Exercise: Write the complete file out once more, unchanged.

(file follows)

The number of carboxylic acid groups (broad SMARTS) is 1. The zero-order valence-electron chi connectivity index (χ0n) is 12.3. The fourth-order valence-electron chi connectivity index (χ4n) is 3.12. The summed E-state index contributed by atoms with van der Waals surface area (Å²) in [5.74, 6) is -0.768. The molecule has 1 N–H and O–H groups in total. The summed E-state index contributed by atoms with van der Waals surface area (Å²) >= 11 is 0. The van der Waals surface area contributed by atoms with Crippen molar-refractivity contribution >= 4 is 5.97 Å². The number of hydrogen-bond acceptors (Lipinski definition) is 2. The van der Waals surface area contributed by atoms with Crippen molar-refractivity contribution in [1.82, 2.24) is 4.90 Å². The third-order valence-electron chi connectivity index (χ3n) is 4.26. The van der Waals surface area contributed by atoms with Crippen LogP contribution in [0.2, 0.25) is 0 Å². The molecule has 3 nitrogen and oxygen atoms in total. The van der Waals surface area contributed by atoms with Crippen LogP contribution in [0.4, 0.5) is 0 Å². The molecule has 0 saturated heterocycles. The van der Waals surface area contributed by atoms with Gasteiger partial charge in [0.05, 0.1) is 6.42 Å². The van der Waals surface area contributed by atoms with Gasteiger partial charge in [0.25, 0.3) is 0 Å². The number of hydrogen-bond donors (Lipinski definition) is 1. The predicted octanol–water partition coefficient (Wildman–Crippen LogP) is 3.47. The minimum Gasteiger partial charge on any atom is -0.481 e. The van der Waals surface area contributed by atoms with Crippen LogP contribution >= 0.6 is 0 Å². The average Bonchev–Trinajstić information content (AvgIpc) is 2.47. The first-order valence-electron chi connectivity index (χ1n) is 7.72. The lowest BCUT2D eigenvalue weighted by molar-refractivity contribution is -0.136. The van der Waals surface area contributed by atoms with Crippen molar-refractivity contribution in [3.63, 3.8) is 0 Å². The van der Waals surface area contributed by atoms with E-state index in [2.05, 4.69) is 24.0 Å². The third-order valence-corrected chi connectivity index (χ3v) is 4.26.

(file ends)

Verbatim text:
The number of carboxylic acid groups (broad SMARTS) is 1. The zero-order valence-electron chi connectivity index (χ0n) is 12.3. The fourth-order valence-electron chi connectivity index (χ4n) is 3.12. The summed E-state index contributed by atoms with van der Waals surface area (Å²) in [5.74, 6) is -0.768. The molecule has 1 N–H and O–H groups in total. The summed E-state index contributed by atoms with van der Waals surface area (Å²) >= 11 is 0. The van der Waals surface area contributed by atoms with Crippen molar-refractivity contribution >= 4 is 5.97 Å². The number of hydrogen-bond acceptors (Lipinski definition) is 2. The van der Waals surface area contributed by atoms with Crippen molar-refractivity contribution in [1.82, 2.24) is 4.90 Å². The third-order valence-electron chi connectivity index (χ3n) is 4.26. The van der Waals surface area contributed by atoms with Crippen LogP contribution in [0.2, 0.25) is 0 Å². The molecule has 3 nitrogen and oxygen atoms in total. The van der Waals surface area contributed by atoms with Crippen LogP contribution in [0.4, 0.5) is 0 Å². The molecule has 0 saturated heterocycles. The van der Waals surface area contributed by atoms with Gasteiger partial charge in [0.05, 0.1) is 6.42 Å². The van der Waals surface area contributed by atoms with Gasteiger partial charge in [0.25, 0.3) is 0 Å². The number of hydrogen-bond donors (Lipinski definition) is 1. The predicted octanol–water partition coefficient (Wildman–Crippen LogP) is 3.47. The minimum Gasteiger partial charge on any atom is -0.481 e. The van der Waals surface area contributed by atoms with Crippen LogP contribution >= 0.6 is 0 Å². The average Bonchev–Trinajstić information content (AvgIpc) is 2.47. The first-order valence-electron chi connectivity index (χ1n) is 7.72. The lowest BCUT2D eigenvalue weighted by molar-refractivity contribution is -0.136. The van der Waals surface area contributed by atoms with Crippen molar-refractivity contribution in [3.63, 3.8) is 0 Å². The van der Waals surface area contributed by atoms with E-state index in [2.05, 4.69) is 24.0 Å². The third-order valence-corrected chi connectivity index (χ3v) is 4.26.